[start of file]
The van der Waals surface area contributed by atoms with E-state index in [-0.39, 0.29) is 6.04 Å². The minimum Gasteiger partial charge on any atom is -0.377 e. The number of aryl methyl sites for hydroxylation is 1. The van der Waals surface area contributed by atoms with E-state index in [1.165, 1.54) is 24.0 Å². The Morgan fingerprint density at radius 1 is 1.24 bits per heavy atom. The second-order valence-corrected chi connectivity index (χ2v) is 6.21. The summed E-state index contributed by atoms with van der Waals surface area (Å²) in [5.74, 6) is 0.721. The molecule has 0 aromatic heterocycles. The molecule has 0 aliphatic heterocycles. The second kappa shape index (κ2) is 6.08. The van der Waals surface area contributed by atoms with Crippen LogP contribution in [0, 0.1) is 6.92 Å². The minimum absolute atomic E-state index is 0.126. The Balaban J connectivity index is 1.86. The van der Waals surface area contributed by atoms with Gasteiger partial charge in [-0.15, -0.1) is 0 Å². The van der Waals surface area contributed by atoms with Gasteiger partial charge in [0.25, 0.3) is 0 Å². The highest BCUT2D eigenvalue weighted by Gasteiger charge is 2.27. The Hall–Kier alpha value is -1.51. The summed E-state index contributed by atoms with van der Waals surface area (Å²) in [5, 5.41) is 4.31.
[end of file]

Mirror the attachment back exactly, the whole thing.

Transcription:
The van der Waals surface area contributed by atoms with E-state index in [-0.39, 0.29) is 6.04 Å². The minimum Gasteiger partial charge on any atom is -0.377 e. The number of aryl methyl sites for hydroxylation is 1. The van der Waals surface area contributed by atoms with E-state index in [1.165, 1.54) is 24.0 Å². The Morgan fingerprint density at radius 1 is 1.24 bits per heavy atom. The second-order valence-corrected chi connectivity index (χ2v) is 6.21. The summed E-state index contributed by atoms with van der Waals surface area (Å²) in [5.74, 6) is 0.721. The molecule has 0 aromatic heterocycles. The molecule has 0 aliphatic heterocycles. The second kappa shape index (κ2) is 6.08. The van der Waals surface area contributed by atoms with Crippen LogP contribution in [0, 0.1) is 6.92 Å². The minimum absolute atomic E-state index is 0.126. The Balaban J connectivity index is 1.86. The van der Waals surface area contributed by atoms with Gasteiger partial charge in [-0.15, -0.1) is 0 Å². The van der Waals surface area contributed by atoms with Gasteiger partial charge in [0.25, 0.3) is 0 Å². The highest BCUT2D eigenvalue weighted by Gasteiger charge is 2.27. The Hall–Kier alpha value is -1.51. The summed E-state index contributed by atoms with van der Waals surface area (Å²) in [5, 5.41) is 4.31.